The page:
Here is what members of ADM taught us.  The full list of questions are below in the appendix

Q1: What words come to mind when you hear the word “Employee Advocacy”?

Here is what the audience thought….

EA - 11

We all know that Employee advocacy” is a term used to describe the exposure that employees generate for brands & company using both their own online and offline assets.

Q2 – Q4 pertained to current Employee Advocacy

About 2 out 3 companies that took part in the on line survey during the event had a program in shape or form for EA.  Most of the Advocacy seemed to happen on LinkedIn (45%) while Twitter and Facebook came in 2nd with about 23%.   In most companies between 15% and 25% of employees are being advocates.

Q5: What Employee Advocacy programs do you know?

One thing that is clear is that even though there are many platforms out there, people seem to know few of them.

EA - 12

Q6 – Q8 pertained to who drives the EA initiative

Though marketing seems to be the biggest driver (46%), HR and communications are close seconds.  Even though we seem to hear that incentives are the key to successful EA, most of the companies in the survey disagreed.  Less than 30% offer incentives to their employees.

EA - 14

Now with Employee Advocacy comes the danger of having things go wrong so having a clear up to date social media policy is key.  As my other research has shown about 50% of companies are not paying attention and have no or an outdated social media policy.

Q9: Who is responsible for the content that will be shared through Employee Advocacy?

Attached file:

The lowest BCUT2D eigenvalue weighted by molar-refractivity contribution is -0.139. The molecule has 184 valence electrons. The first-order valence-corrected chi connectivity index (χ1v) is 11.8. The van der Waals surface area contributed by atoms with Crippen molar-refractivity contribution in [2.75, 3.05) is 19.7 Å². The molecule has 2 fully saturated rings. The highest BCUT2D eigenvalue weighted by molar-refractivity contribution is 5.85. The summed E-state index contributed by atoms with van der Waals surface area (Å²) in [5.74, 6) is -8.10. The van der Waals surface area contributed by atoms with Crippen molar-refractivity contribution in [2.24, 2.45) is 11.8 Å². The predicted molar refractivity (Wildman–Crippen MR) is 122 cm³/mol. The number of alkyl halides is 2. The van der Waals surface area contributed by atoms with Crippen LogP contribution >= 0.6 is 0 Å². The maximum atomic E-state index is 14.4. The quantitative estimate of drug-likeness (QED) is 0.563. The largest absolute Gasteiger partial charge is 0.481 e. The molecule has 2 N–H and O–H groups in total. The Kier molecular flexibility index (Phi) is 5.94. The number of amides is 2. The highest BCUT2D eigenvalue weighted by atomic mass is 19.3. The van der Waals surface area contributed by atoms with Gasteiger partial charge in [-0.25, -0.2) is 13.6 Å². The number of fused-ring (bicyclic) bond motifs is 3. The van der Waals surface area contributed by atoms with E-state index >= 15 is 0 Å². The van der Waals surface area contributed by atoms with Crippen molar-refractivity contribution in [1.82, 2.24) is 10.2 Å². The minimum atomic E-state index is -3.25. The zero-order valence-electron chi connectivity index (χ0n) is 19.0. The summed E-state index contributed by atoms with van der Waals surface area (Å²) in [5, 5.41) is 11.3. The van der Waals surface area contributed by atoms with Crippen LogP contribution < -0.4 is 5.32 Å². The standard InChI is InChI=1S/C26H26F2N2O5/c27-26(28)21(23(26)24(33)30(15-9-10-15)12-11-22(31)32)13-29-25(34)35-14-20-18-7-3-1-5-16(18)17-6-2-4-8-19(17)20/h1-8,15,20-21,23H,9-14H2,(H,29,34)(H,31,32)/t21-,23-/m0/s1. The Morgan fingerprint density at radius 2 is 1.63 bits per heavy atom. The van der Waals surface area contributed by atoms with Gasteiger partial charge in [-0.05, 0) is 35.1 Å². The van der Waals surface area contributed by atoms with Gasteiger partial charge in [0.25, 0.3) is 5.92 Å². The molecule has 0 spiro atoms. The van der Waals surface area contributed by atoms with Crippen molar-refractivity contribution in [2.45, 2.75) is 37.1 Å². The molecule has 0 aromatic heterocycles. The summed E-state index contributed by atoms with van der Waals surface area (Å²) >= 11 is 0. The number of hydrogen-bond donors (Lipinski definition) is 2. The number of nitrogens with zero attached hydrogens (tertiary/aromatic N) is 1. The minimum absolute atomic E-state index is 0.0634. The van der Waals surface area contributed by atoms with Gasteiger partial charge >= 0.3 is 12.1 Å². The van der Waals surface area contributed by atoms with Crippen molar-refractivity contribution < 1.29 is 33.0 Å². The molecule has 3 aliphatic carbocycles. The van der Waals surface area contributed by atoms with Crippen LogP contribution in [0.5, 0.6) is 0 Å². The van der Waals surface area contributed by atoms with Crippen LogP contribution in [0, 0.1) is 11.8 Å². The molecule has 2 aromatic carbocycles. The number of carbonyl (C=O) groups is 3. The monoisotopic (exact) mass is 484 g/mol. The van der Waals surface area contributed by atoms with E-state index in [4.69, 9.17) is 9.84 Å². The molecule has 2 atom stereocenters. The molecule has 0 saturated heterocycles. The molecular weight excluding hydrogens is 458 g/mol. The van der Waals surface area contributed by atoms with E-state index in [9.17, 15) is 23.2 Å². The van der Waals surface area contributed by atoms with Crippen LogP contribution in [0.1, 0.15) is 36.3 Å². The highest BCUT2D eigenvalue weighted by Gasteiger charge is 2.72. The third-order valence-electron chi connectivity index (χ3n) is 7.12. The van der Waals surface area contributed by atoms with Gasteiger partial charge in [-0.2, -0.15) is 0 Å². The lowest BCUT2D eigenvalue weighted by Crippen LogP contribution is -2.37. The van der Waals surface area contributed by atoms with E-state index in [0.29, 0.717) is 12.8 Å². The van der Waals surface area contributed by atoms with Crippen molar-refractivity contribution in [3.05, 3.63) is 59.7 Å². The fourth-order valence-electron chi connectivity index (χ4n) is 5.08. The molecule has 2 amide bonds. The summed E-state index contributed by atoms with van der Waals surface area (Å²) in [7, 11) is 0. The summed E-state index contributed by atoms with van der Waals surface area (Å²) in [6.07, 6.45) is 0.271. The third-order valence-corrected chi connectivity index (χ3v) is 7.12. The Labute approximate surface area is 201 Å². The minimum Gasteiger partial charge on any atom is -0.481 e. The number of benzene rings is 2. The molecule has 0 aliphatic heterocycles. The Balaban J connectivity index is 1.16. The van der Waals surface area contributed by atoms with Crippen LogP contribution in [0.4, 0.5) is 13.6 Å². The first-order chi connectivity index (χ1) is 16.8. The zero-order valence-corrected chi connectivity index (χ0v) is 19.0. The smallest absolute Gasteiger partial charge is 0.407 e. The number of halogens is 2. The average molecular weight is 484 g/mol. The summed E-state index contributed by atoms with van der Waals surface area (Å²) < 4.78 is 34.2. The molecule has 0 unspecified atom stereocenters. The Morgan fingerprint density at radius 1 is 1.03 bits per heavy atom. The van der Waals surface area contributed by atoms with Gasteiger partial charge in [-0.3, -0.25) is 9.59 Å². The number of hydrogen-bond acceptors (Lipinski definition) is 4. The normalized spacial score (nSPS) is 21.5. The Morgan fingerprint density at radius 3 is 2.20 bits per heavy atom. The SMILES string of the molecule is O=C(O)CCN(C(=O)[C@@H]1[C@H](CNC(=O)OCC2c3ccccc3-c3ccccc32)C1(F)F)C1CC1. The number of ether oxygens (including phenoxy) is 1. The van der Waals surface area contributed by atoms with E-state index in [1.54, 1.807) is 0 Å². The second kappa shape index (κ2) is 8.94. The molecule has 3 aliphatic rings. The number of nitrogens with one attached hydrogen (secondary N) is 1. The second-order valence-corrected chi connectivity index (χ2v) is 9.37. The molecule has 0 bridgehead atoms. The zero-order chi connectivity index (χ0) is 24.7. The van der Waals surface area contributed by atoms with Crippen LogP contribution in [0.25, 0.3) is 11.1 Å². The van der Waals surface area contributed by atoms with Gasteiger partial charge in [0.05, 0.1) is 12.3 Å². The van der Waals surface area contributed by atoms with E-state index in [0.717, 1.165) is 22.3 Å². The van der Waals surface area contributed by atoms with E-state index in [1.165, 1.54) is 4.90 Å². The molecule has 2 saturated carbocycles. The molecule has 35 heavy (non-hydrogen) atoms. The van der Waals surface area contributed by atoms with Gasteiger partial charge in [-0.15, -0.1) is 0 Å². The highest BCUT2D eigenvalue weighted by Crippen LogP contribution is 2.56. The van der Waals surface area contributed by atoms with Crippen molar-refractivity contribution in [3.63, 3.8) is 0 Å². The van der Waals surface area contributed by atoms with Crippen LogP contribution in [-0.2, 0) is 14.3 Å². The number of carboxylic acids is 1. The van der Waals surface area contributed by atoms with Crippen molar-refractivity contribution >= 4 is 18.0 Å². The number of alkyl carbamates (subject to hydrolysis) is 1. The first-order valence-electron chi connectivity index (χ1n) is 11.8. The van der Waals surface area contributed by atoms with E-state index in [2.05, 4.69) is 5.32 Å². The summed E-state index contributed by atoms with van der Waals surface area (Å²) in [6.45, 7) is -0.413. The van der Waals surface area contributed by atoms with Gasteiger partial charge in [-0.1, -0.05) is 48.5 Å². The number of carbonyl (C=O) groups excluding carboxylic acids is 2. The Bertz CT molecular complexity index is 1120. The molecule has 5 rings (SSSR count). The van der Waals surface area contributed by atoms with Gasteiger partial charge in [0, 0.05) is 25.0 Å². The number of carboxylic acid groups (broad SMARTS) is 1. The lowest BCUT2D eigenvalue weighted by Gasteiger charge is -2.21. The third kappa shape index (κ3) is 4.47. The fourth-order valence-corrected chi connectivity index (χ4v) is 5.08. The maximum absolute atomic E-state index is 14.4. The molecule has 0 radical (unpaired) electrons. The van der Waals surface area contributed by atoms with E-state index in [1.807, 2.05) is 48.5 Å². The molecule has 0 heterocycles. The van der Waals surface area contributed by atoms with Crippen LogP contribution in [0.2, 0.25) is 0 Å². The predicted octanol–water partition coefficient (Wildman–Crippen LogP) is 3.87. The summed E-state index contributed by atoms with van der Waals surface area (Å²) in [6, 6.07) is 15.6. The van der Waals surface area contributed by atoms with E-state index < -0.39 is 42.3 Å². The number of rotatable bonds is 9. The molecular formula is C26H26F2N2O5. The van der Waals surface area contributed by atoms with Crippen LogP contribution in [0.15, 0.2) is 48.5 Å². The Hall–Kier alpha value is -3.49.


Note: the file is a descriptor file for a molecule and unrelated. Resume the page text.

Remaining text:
The obvious answer seems to be marketing but stories from and by employees seem to be the trick to successful EA.

Conclusion

If your company want to start with an Employee advocacy plan a few steps need to taken:

  1. Make sure you have a culture of sharing and openness
  2. Update your social media policy
  3. Have your employee create content
  4. Implement an employee advocacy platform
  5. Encourage sharing through a smart incentive plan

What are your thoughts, feedback and experiences? Love to hear from you

EA - 13

Appendix: questions asked to about 70 companies during the event

  1. What words come to mind when you hear the word “Employee Advocacy”?
  2. Does your company have an Employee Advocacy program?
  3. On what platforms is your advocacy happing?
  4. What % of your employees participate in advocacy?
  5. What EA platform are you using or know of?
  6. Which department drives EA?
  7. Are people incentivized for being an advocate?
  8. Do you have an updated social media policy?
  9. Who is responsible for creating content to be shared via EA?

When the whale washes up on the beach…

November 5, 2015

The last few weeks it has been raining negative messages around Twitter.  But what if the Twitter whale really washed up on the beach what would the consequences?

twitter whale

Loss of employment